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Gov’s half-billion bid on Strategic Water Supply wobbles

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Gov’s half-billion bid on Strategic Water Supply wobbles

Feb 12, 2024 | 7:05 am ET
By Danielle Prokop
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Gov’s half-billion bid on Strategic Water Supply wobbles
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Governor Michelle Lujan Grisham, center, holds a news conference to announce a 50 year plan for water use in New Mexico. Environment Secretary James Kenny, left, is taking part in the news conference being held in the Governor's Office, Tuesday, January 30, 2024. (Photo by Eddie Moore / Albuquerque Journal)

Gov. Michelle Lujan Grisham’s $500 million plan to create a market for treated brackish water, and oil and gas wastewater, faces an unexpected time crunch after it was struck this weekend from a list of long-term funding proposals.

The governor’s much-touted “Strategic Water Supply” will now have to face the gauntlet of committees and chamber votes with a few days left in the session.

Sen. George Muñoz (D-Gallup), who chairs the powerful Senate Finance Committee, told Source New Mexico Sunday that the measure was removed from the capital outlay package, which is scheduled to go before the Senate Finance Committee later today.

“It’s in flux,” Muñoz said in the interview, adding that the Strategic Water Supply bill will contain more details about the proposal.

Capital outlay projects – which involve local improvement and construction projects – are often wrapped into the budget process, and are approved in one fell swoop.

Muñoz expressed misgivings about the state’s plans to make water into a commodity, and said he wants more information, considering it’s a half-billion dollar request.

Maddy Hayden, a spokesperson for the governor, confirmed the Strategic Water Supply is no longer in the capital outlay package, and that a bill will be brought forward. There was no further comment on the bill’s chances.

It’s unclear what chamber the bill will be introduced in, and which lawmaker would be the sponsor. No new bill was introduced Sunday before the Senate adjourned. The deadline to introduce legislation passed on Jan. 31. However, the water initiative can be brought forward by amending an already-filed bill.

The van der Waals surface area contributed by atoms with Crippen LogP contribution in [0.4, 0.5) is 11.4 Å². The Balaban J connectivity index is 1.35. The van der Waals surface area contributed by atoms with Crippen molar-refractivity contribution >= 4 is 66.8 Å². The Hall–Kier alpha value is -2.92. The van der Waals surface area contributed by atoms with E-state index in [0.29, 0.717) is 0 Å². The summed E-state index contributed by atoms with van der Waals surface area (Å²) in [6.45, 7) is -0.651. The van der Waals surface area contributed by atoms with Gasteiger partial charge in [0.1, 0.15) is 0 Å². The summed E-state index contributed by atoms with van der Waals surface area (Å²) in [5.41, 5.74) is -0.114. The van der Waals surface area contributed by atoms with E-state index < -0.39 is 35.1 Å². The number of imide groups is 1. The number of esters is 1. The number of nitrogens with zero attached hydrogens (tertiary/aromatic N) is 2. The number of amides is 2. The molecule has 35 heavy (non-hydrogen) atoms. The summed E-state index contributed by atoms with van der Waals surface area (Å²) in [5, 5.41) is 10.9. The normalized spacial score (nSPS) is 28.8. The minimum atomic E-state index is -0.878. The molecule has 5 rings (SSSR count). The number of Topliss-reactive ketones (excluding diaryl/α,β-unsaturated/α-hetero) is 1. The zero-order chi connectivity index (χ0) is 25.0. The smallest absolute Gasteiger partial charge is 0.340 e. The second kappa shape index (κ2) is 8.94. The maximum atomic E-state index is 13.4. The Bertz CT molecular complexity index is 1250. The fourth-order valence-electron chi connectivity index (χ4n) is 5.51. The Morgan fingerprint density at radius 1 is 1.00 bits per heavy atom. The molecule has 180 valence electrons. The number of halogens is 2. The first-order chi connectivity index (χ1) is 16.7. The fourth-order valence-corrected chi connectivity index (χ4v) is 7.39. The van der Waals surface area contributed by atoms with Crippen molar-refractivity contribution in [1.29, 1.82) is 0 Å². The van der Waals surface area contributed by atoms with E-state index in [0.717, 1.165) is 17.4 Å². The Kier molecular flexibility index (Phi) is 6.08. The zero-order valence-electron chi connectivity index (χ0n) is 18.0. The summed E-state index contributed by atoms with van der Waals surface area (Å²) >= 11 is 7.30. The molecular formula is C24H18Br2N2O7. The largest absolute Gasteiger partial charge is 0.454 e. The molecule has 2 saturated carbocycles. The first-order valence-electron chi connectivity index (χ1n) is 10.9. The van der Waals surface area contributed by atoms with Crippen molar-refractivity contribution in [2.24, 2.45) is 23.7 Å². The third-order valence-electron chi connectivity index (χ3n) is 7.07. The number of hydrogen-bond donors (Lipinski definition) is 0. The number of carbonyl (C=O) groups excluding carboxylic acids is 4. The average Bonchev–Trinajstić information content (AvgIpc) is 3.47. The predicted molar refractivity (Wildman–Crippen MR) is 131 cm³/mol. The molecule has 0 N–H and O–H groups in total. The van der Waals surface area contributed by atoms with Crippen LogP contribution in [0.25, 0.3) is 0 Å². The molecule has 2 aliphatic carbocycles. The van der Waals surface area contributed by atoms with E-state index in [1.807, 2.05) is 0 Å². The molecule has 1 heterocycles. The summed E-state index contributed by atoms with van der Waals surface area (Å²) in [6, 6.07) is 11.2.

This marks a shift from Lujan Grisham’s optimism at a press conference Friday that the measure was funded in the capital outlay package, and that she would continue to push for future water funding.

“You should expect me to push harder on some of that, the strategic water supply is a really important first step to making sure that we’re creating revenue that we can then apply to protecting our drinking water and freshwater,” Lujan Grisham said on Friday.

The governor warned of a more expensive future.

“I think that we’re going to have to do a lot more on water in general, water is going to cost every state including this one, hundreds of billions of dollars,” she told Source NM.

‘A lot of money to spend on something that’s not proven yet’

The $500 million-proposal has prompted fierce pushback from climate groups and advocates, who said that neither the treatment science nor the state’s water data is sufficient.

For every barrel of oil, New Mexico produces four barrels of produced water, according to the Office of the State Engineer. The water contains contaminants such as sand, dissolved oils, radioactive materials, hydrocarbons, and proprietary additive chemicals used in fracking.

Last year, New Mexico pumped more than 64 billion gallons of produced water which outstrips the state’s daily municipal water consumption.

Melissa Troutman, a climate and energy advocate for WildEarth Guardians, said that the state still doesn’t have guidance from scientists about treatments that will work beyond small, laboratory experiments.